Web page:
then determine how much of the product to add. most suppliers of live phytoplankton do not provide this information. However. Other Useful Food Products and Food Additives . I started to notice increase in the number of sponges and filter feeders in my tank. along with increases in other micro inhabitant populations. these phytoplantkon products can also be used to enrich artemia. sponges and tunicates. the existing sponges increased in size. I have been adding a "pinch" or two of Artificial Plankton and Rotifiers (APR) that is made by OSI and available through Aquatic Eco Systems (www. Also. and an enrichment food for Artemia and rotifer culture.com). sponge and tunicate populations. It usually clears up in an hour or so.esvco. Research indicated that even if plant material was ingested it was not digested and regurgitated. These could potentially be used in reef aquaria to feed the filter feeders and even some corals. research indicates that the scleractinian corals rejected algae and other plant material. and increase in feather dusters. oyster and other seafood. as another solution to addressing the addition of phytoplantkton to reef aquariums in an easy manner. These feeds are available in sizes ranging from 5 microns to 250 microns. The spray dried product has the advantage of being convenient to use. osyter. and as a food supply for rotifers.aquaticeco. there may be indirect benefits to these corals from the increase in other microfauna resulting from the feeding of the phytoplankton.com) sells a spray dried phytoplankton product. and other aquaculture that may be very well suited for feeding reefs. larval fish and invertebrate food. does not require storage in the refrigerator and has a long shelf life. fish food. Artificial Plankton & Rotifers There is a large variety of artificial foods designed for the aqua culture of shrimp. This has interesting implications for the hobbyists since it could lead to the conclusion that "green water" or phytoplankton may not be a suitable food for hermatypic scleractinian corals. However. In addition to providing additional food source that can be directly added to the tank. Several aquarists including myself have observed increase in the polyp extension of corals. so I just aim to make the water turn a light shade of green. Interestingly. The disadvantages are that spray drying may impact some of the chemicals in the phytoplankton and reduce their nutritional value. Over the last two years. The spray dried phytoplankton is intended for use as food for corals and other invertebrates. clam. Spray Dried Phytoplankton ESV (www. Aquatic Eco systems also has a wide range of larval feeds intended for clam. This was my first foray into attempting to feed the filter feeders. After using the APR.
Rather than try to feed the fish. I also use other natural dried sea weeds that I have been able to find in the oriental grocery stores. a few drops of algal paste. The basic idea was to create a one shot food recipe that will take care of the complete spectrum of life forms in the tanks. and shrimp. squid. HUFA enrichment products available from aquaculture supply stores. since the coral polys are more active . decapsualted brine shrimp. some artificial plankton and rotifers. is another excellent source of nutrition for marine fish and invertebrates. spirulina powder. some yeast and a few drops of Selco. The exact proportion of each is not really all that important. and also feed the tank occasionally directly with this. Place the mix into the freezer bags and spread it thin in the bag to allow breaking off pieces easily. and other fish food I have laying around. Do this while its dry and it breaks up into nice small pieces. Additionally decapsulated brineshrimp eggs can be used. Then I add back the rest of the nori. the remaining sea food mix. broccoli. First throw the nori (and other seaweed) into the blender and shred into small pieces. and freeze. These fatty acids are an essential part of the diet for most marine fish larve. mussel.aquaticeco. and carrots. I just try to make sure that there is enough variety to satisfy the wide range of life forms in the tank. Some other ingredients that I have added to the food include fresh fish. sea scallops. Another useful food additive is the Omega-3 fatty acids that are important part of the diet of most marine animals. I prefer feeding at night before the lights go out. freeze dried plankton. inverts and filter feeders separately I wanted a concoction that would satisfy most needs with single feedings. The omega-3 fatty acids that are of interest are the highly unsaturated fatty acids (HUFA). I feed about a 2" square piece of this food every day in my 180G tank. vitamin drops. This can be fed as spirulina food flakes. or in the powdered form to be used in a food mix. and pick up several shrimp. Chop it in the blender so as to give some larger chunkier pieces. There are several products such as SELCO. Here a recipe that I (and several other hobbyists have used variations of this) have been using. dried blood worms. and any other raw seafood that is available. supplemented by specific target foods occasionally. Aquatic ecosystems (www. I have seen the tangs eat the pieces of spinach. along with some spirulina flakes. It is often recommended that brineshrimp and rotifers be enriched with omega-3 fatty acids before feeding. Then. The finely blended stuff along with the other micro sized food will work fine to feed the filter feeders and corals. I have recently experimented with adding broccoli. I use the decapsulated brineshrimp eggs as an additive in my food mix. fish. brine shrimp. DHA and EPA.Newly hatched brineshrimp are an excellent food source for a reef aquarium. and the larger pieces along with the nori works well for the fish. carrots and spinach to the mix. remove most of it to leave a hand full in the blender and add half the seafood mix along with some water and blend it into a fine liquid paste. A reciepe for homemade food mix I have been feeding my aquarium more heavily than the average aquarist for the past two years. I basically go to the sea food section in the grocery store.com) is an excellent source. clams. The other main ingredient I use is Nori. and the other invertebrates such as star fish. Spirulina algae.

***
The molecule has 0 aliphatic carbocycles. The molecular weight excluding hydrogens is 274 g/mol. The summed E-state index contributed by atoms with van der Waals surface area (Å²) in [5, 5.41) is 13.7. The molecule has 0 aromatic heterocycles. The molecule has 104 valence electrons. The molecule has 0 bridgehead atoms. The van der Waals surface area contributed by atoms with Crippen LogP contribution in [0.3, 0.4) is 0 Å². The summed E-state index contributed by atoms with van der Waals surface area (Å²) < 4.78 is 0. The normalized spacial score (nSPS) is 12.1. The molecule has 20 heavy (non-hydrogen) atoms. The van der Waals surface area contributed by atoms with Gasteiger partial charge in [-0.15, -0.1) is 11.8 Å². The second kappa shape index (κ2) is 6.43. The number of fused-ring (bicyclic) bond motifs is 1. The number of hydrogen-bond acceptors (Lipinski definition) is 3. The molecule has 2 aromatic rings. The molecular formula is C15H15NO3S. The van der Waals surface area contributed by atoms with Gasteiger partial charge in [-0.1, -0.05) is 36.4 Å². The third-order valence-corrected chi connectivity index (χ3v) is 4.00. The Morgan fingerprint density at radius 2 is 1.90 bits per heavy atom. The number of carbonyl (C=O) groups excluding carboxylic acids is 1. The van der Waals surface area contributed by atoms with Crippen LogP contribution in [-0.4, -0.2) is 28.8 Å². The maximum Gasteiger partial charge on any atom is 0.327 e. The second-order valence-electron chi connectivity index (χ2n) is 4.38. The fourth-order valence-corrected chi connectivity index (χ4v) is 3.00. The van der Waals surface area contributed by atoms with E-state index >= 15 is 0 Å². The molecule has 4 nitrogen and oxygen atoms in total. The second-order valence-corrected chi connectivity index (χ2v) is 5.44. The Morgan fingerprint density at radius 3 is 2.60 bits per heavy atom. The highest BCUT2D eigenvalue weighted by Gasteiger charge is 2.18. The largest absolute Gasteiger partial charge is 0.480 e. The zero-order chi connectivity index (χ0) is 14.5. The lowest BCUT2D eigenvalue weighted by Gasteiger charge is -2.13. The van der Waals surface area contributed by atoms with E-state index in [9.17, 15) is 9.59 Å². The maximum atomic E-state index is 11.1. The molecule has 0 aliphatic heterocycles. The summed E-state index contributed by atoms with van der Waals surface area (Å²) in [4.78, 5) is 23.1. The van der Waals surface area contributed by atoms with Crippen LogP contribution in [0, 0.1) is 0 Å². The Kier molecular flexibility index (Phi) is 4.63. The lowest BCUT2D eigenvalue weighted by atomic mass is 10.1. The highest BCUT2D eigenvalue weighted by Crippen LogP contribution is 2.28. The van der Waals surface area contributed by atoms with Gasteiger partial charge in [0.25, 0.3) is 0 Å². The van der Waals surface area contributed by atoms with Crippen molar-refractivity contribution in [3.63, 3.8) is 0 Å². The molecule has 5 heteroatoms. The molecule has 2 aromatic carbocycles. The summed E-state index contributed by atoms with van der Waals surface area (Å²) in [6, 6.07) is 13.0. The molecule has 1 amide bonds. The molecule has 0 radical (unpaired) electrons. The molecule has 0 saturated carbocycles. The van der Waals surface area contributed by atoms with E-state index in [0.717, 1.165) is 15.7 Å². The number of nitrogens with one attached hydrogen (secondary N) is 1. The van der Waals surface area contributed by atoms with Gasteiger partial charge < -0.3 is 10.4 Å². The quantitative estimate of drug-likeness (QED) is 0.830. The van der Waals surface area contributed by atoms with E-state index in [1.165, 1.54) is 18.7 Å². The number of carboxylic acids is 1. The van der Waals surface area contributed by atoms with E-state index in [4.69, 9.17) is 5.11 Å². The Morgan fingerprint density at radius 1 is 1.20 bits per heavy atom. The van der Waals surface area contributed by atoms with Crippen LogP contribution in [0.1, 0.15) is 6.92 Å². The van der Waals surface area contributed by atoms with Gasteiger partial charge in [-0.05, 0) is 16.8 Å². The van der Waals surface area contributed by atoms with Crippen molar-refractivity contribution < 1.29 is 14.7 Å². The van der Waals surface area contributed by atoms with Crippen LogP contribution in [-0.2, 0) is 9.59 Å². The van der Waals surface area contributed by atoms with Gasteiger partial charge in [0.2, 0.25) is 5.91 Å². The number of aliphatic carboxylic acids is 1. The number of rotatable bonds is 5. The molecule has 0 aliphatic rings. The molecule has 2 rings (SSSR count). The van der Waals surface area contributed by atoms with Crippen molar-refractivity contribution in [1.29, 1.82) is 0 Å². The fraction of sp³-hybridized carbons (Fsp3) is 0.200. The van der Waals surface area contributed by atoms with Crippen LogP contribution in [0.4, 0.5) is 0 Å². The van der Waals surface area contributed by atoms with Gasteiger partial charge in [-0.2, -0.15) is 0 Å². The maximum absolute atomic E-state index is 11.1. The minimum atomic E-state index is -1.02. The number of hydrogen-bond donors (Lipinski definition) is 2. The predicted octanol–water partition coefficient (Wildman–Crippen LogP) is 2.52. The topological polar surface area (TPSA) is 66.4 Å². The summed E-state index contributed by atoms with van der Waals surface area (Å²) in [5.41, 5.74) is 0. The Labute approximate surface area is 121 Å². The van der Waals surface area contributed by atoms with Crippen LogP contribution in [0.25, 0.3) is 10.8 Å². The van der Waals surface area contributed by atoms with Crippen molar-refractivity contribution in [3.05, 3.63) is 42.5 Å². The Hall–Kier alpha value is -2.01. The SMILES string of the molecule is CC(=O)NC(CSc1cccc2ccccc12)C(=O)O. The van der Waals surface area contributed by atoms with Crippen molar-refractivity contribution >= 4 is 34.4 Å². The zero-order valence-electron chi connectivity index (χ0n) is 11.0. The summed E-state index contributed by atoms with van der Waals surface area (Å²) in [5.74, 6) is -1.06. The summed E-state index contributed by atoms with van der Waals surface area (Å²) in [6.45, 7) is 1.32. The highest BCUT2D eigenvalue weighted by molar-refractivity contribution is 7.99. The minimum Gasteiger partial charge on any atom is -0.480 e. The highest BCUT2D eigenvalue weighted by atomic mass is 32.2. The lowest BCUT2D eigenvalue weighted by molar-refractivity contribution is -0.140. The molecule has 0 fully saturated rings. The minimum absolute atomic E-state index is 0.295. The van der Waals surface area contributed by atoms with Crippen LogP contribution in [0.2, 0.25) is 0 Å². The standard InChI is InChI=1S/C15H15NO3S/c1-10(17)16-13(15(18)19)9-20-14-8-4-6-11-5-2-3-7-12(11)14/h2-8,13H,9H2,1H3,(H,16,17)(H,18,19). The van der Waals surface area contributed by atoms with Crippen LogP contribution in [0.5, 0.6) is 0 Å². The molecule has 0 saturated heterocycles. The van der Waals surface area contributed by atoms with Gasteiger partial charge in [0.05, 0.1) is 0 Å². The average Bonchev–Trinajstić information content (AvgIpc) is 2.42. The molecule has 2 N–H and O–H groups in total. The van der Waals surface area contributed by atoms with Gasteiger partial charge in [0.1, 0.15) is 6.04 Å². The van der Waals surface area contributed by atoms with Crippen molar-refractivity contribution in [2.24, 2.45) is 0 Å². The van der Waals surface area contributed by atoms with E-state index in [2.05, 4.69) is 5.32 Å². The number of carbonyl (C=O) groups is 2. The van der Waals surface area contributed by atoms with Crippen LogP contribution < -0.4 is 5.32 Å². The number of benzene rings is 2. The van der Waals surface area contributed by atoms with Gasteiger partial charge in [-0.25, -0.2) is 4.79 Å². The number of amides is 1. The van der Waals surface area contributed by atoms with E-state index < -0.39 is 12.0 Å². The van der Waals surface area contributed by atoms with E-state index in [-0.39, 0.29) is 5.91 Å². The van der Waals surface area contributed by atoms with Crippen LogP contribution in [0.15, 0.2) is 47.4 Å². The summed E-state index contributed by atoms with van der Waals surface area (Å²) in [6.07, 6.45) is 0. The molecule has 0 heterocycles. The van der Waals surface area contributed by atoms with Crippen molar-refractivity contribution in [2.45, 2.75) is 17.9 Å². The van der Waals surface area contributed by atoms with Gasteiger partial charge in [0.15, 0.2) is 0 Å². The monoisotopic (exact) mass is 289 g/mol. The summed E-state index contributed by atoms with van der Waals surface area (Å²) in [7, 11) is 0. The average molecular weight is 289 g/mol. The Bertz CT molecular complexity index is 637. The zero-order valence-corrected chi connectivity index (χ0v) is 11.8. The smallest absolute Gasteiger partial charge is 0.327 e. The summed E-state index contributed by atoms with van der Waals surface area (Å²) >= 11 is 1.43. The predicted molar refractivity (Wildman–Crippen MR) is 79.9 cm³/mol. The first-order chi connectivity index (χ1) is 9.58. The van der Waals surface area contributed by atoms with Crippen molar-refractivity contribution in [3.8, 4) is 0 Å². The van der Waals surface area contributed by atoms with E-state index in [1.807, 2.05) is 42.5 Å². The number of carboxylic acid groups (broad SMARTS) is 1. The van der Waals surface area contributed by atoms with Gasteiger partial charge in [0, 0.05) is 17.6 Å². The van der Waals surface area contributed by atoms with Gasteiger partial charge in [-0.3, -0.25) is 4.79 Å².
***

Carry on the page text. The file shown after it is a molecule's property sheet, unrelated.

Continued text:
Conclusion Many reef aquarists have started feeding their tanks more heavily than in the past. References: Sorokin. and adding food targeted towards the specific needs of the complete food web. Our problem is to balance food input and export/assimilation to keep the level of dissolved nutrient low. and in the general health and appearance of fish and invertebrates.. A.edu/faculty/s/b/sbj4/aquarium/reeffood/feeding. Springer Verlag. increased population and size of sponges and filter feeders.I. increased diversity in the population of the microfauna. Genin and Y. providing enough time for your aquarium to adjust to the increase in food. Fabricius.psu. New York. http://www. (1995): Coral Reef Ecology. USA. Increase in feeding should be gradual. Benayahu. Flow-dependent herbivory and growth in zooxanthellae-free soft corals.htm . E.personal. A good sand bed fauna and a good skimmer will generally help in keeping the nutrient levels low and allow you to feed at levels that suits the wide diversity of life in the reef aquarium.at night. 2nd Edition.in the form of greater polyp extention in corals. So. The aquarium will adjust by allowing the exisiting animals to respond to the increase in availability of food by increasing their population. This increase is not going to take place instantly. K. 1995. There is enough anecdotal evidence to indicate the visible benefits of feeding in these reef aquariums . Limnol Oceanogr 40(7):1290-1301. Y. and occurs over a period of time. should you rush in and start feeding your reef aquarium heavily ? NO !.